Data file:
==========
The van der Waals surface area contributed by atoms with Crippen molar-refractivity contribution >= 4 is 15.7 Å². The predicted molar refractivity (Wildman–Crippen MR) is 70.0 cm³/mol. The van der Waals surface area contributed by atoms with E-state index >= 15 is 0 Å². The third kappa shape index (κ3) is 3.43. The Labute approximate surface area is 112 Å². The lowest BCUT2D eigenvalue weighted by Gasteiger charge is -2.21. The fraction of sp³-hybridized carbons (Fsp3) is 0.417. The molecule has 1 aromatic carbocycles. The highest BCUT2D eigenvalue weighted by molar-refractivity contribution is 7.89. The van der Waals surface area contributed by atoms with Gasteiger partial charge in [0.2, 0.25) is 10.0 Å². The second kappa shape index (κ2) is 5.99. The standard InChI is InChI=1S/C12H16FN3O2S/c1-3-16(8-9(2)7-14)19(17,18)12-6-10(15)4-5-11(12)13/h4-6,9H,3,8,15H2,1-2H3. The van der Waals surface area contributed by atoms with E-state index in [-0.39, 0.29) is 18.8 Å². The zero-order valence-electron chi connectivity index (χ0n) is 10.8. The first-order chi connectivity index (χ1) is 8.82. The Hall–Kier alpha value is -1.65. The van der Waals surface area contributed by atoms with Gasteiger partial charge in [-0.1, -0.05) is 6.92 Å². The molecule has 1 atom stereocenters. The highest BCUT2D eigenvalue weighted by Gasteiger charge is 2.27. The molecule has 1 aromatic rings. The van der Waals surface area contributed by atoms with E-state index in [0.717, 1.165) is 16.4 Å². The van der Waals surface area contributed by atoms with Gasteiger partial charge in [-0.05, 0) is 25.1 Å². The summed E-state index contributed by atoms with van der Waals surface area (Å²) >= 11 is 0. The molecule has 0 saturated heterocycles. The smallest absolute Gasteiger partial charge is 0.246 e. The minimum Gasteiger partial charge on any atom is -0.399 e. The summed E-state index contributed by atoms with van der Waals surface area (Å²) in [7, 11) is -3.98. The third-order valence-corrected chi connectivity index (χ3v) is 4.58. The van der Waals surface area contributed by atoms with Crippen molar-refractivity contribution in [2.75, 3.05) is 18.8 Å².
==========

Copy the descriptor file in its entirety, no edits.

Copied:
The van der Waals surface area contributed by atoms with Crippen molar-refractivity contribution >= 4 is 15.7 Å². The predicted molar refractivity (Wildman–Crippen MR) is 70.0 cm³/mol. The van der Waals surface area contributed by atoms with E-state index >= 15 is 0 Å². The third kappa shape index (κ3) is 3.43. The Labute approximate surface area is 112 Å². The lowest BCUT2D eigenvalue weighted by Gasteiger charge is -2.21. The fraction of sp³-hybridized carbons (Fsp3) is 0.417. The molecule has 1 aromatic carbocycles. The highest BCUT2D eigenvalue weighted by molar-refractivity contribution is 7.89. The van der Waals surface area contributed by atoms with Gasteiger partial charge in [0.2, 0.25) is 10.0 Å². The second kappa shape index (κ2) is 5.99. The standard InChI is InChI=1S/C12H16FN3O2S/c1-3-16(8-9(2)7-14)19(17,18)12-6-10(15)4-5-11(12)13/h4-6,9H,3,8,15H2,1-2H3. The van der Waals surface area contributed by atoms with E-state index in [-0.39, 0.29) is 18.8 Å². The zero-order valence-electron chi connectivity index (χ0n) is 10.8. The first-order chi connectivity index (χ1) is 8.82. The Hall–Kier alpha value is -1.65. The van der Waals surface area contributed by atoms with Gasteiger partial charge in [-0.1, -0.05) is 6.92 Å². The molecule has 1 atom stereocenters. The highest BCUT2D eigenvalue weighted by Gasteiger charge is 2.27. The molecule has 1 aromatic rings. The van der Waals surface area contributed by atoms with E-state index in [0.717, 1.165) is 16.4 Å². The van der Waals surface area contributed by atoms with Gasteiger partial charge in [-0.05, 0) is 25.1 Å². The summed E-state index contributed by atoms with van der Waals surface area (Å²) >= 11 is 0. The molecule has 0 saturated heterocycles. The smallest absolute Gasteiger partial charge is 0.246 e. The minimum Gasteiger partial charge on any atom is -0.399 e. The summed E-state index contributed by atoms with van der Waals surface area (Å²) in [7, 11) is -3.98. The third-order valence-corrected chi connectivity index (χ3v) is 4.58. The van der Waals surface area contributed by atoms with Crippen molar-refractivity contribution in [2.75, 3.05) is 18.8 Å².